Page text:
Gelled Ionic Liquid-Based Membranes

University of Colorado Boulder (CU-Boulder)
Achieving a 10,000 GPU Permeance for Post-Combustion Carbon Capture with Gelled Ionic Liquid-Based Membranes
Graphic of Colorado's technology
ARPA-E Award: 
Boulder, CO
Project Term: 
02/01/2011 to 07/31/2014
Project Status: 
Technical Categories: 
Critical Need: 
Coal-fired power plants provide nearly 50% of all electricity in the U.S. While coal is a cheap and abundant natural resource, its continued use contributes to rising carbon dioxide (CO2) levels in the atmosphere. Capturing and storing this CO2 would reduce atmospheric greenhouse gas levels while allowing power plants to continue using inexpensive coal. Carbon capture and storage represents a significant cost to power plants that must retrofit their existing facilities to accommodate new technologies. Reducing these costs is the primary objective of the IMPACCT program.
Project Innovation + Advantages: 
Alongside Los Alamos National Laboratory and the Electric Power Research Institute, CU-Boulder is developing a membrane made of a gelled ionic liquid to capture CO2 from the exhaust of coal-fired power plants. The membranes are created by spraying the gelled ionic liquids in thin layers onto porous support structures using a specialized coating technique. The new membrane is highly efficient at pulling CO2 out of coal-derived flue gas exhaust while restricting the flow of other materials through it. The design involves few chemicals or moving parts and is more mechanically stable than current technologies. The team is now working to further optimize the gelled materials for CO2 separation and create a membrane layer that is less than 1 micrometer thick.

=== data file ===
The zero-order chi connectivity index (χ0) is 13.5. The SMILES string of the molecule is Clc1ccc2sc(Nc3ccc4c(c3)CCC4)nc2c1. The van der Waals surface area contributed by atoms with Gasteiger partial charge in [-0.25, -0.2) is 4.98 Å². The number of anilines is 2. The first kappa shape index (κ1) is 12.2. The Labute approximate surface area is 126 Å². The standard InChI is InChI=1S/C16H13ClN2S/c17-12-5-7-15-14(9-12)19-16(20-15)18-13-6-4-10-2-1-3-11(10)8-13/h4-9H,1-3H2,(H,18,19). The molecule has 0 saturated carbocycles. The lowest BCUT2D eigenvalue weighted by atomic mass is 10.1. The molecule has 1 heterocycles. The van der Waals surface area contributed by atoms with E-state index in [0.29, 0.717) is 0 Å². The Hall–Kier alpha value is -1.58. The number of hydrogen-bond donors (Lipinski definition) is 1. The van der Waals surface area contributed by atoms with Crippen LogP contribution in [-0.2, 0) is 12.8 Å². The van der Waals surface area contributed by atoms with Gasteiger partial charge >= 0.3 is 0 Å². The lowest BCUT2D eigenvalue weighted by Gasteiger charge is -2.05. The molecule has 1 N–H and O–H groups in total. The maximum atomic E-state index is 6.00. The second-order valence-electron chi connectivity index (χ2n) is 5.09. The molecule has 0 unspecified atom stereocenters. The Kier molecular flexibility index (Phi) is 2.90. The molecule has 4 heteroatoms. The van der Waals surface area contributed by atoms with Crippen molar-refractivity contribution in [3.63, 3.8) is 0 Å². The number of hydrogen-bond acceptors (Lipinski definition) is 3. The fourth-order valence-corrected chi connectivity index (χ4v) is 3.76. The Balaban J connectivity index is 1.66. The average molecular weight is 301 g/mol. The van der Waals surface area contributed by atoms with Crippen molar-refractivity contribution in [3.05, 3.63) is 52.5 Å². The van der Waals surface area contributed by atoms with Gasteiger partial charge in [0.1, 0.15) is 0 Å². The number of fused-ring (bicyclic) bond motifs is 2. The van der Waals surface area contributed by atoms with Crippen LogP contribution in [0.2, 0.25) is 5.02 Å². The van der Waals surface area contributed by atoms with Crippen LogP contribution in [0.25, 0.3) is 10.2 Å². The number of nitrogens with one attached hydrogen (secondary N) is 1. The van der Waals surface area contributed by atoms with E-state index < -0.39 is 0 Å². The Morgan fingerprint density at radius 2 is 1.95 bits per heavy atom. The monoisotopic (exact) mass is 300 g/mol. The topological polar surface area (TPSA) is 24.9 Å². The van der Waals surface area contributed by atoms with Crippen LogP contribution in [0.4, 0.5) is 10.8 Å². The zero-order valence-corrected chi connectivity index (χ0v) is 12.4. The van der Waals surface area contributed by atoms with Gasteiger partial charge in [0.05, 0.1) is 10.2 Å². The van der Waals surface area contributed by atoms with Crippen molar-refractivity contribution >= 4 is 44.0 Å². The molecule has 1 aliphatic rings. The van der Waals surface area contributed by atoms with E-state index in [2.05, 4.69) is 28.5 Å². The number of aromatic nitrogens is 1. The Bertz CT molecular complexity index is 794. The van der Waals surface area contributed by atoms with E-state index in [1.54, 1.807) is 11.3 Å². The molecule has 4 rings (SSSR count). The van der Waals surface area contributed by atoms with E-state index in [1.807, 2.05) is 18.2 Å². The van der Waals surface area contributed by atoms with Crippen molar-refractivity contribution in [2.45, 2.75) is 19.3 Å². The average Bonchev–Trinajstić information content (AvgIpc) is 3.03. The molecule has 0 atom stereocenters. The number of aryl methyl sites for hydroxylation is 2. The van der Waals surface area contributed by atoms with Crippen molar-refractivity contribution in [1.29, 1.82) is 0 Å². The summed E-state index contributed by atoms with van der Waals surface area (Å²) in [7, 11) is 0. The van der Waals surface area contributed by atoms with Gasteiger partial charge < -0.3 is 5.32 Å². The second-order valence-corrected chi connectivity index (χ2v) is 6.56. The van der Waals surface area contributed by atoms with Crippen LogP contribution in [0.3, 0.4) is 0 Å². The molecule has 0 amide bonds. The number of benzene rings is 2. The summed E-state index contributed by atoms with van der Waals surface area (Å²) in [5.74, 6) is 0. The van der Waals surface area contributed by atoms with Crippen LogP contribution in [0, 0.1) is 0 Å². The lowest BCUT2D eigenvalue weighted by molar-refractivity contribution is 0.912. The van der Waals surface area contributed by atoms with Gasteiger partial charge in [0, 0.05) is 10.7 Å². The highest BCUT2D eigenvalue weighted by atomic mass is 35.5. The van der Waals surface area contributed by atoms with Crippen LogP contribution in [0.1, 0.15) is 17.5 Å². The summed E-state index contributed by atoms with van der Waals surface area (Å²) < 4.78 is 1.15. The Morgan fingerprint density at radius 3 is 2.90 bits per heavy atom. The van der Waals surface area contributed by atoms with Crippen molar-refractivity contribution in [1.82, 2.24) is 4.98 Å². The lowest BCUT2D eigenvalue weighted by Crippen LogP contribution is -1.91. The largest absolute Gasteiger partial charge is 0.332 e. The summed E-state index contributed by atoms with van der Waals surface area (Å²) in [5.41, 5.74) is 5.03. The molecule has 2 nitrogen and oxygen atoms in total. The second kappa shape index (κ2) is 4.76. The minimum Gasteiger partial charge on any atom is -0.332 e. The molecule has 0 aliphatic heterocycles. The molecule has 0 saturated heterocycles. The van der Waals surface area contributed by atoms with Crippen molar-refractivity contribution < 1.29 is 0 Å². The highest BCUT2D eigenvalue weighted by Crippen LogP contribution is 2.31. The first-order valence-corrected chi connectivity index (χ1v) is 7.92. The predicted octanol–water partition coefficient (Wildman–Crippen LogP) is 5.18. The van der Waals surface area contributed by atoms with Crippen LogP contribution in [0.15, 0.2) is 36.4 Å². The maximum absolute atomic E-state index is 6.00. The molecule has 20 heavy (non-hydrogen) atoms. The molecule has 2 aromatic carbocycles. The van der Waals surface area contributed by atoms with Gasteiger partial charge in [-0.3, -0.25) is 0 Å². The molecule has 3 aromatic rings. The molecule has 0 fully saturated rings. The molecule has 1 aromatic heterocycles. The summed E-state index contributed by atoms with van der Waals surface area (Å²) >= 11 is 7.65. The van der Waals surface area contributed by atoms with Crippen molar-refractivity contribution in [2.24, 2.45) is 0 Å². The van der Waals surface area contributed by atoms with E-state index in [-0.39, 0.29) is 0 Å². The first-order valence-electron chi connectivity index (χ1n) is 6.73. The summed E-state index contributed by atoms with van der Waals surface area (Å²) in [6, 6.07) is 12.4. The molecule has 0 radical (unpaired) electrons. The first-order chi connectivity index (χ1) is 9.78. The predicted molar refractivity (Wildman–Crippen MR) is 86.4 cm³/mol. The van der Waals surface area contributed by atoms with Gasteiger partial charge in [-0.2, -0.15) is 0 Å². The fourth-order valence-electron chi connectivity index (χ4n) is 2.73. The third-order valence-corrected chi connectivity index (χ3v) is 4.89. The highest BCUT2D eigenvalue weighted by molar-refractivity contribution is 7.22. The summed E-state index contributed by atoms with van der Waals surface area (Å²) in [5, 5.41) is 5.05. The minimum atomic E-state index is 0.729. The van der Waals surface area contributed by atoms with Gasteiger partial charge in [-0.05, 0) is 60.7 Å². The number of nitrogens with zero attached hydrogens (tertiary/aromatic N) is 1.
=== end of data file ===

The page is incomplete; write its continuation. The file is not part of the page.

Impact Summary: 
If successful, CU-Boulder's design would create a membrane that captures CO2 at a cost of less than $20 per ton, a level significantly lower than current-generation technologies.
Enabling continued use of domestic coal for electricity generation will preserve the stability of the electric grid.
Carbon capture technology could prevent more than 800 million tons of CO2 from being emitted into the atmosphere each year.
Improving the cost-effectiveness of carbon capture methods will minimize added costs to homeowners and businesses using electricity generated by coal-fired power plants for the foreseeable future.
ARPA-E Program Director: 
Dr. Ping Liu
Project Contact: 
Prof. Richard Noble
Electric Power Research Institute
Los Alamos National Laboratory